"Every time I sing, I'm in my own little world, free from the things that are bothering me," he said in an interview last spring. "I'm in my own little place."
His music -- not to mention his popularity on social media -- generates opportunities that are rare for a teen from a small remote village. In Toksook Bay, on Nelson Island 500 miles from Anchorage, the revered late elder Paul John ensured the culture was nurtured and children learn Yup'ik first.
Last May, Nicholai traveled to Washington, D.C., to perform for Secretary of State John Kerry and Arctic nation leaders at a reception marking the U.S. chairmanship of the Arctic Council -- only his second time out of Alaska.
"What a strong, resonant, extraordinary voice," Kerry said after Nicholai sang and drummed three songs. "And most importantly, thank you for really not just giving a person and a face to the Arctic, but also a voice and especially a spirit."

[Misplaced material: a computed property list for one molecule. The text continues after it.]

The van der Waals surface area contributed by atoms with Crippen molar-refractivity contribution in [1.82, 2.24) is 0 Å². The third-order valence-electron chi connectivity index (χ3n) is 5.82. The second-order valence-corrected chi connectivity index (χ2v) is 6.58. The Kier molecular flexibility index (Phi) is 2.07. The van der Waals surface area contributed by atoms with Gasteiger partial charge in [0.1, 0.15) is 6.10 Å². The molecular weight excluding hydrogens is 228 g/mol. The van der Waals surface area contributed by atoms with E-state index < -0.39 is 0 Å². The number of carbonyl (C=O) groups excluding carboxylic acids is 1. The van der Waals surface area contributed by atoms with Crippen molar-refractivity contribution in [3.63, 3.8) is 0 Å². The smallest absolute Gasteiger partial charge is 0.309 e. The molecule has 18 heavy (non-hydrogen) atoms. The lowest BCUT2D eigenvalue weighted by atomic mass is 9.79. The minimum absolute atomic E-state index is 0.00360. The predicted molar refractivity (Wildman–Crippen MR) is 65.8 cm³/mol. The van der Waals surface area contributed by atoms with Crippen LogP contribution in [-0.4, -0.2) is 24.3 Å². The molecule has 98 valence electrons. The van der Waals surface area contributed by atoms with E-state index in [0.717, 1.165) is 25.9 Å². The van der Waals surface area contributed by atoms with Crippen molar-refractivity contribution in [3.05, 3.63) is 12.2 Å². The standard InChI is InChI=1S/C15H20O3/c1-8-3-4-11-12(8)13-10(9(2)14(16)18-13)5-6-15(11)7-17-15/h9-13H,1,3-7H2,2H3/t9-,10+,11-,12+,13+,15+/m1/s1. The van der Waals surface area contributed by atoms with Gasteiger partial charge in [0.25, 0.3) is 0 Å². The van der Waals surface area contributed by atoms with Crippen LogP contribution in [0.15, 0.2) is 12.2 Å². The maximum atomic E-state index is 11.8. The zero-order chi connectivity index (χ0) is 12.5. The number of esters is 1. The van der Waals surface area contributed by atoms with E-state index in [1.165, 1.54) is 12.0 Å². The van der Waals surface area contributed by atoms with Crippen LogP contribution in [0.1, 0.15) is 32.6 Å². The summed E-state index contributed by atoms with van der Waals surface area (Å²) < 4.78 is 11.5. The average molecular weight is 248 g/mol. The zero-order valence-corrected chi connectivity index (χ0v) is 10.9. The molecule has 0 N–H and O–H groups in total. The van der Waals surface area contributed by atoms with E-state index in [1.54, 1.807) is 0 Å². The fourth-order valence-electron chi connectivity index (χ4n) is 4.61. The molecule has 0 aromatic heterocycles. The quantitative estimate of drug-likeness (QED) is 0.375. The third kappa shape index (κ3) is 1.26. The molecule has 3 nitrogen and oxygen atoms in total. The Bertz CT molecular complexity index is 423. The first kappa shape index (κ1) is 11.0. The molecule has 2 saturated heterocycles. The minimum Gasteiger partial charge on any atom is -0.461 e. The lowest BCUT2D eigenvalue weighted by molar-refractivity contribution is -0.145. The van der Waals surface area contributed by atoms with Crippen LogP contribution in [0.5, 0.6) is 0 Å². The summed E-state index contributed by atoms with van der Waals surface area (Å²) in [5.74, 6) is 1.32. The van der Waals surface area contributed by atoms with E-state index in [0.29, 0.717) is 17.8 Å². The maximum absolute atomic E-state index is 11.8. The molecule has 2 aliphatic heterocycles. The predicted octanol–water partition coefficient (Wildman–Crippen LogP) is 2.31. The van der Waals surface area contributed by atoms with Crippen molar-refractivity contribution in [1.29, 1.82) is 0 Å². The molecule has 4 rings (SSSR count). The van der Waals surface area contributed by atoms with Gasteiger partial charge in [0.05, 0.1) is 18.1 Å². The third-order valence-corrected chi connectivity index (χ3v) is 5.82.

Nicholai performed again before Kerry, heads of state and top U.S. officials at the GLACIER Conference in Anchorage last August. He's played at fairs and festivals around Alaska, including at Bethel's Cama-i Dance Festival, where he was a featured soloist in April before a loud and happy crowd. A key sponsor, Yute Air, covers Nicholai's flights in the Yukon-Kuskokwim Delta. Nicholai's turned down invitations in New York, South Carolina and Barrow because of school conflicts.
His songs spiral around the listener, a haunting approach that freshens old-school Yup'ik singing. He says he is trying to bring in modern elements to connect kids more closely to Yup'ik culture, like in his version of "Be My Baby."
He was just 15 when he started posting on his "I Sing, You Dance" Facebook fan page, starting with a silly one done with a chipmunk voice app.
"You should make a song about waking up the spirit of our ancestors inside of all us, that there is still hope for those who are hopeless, happiness and love can be found all around us, " Adrian Francis, a half-Yup'ik follower in Anchorage, wrote when Nicholai asked for ideas back in 2013.
A video in September was about inerquuteqs, rules of wisdom passed down from parents and elders. It drew 96,000 Facebook views and dozens of comments, including from supporters wanting him to mentor their children. He said he feels the weight of that. He knows he's a role model.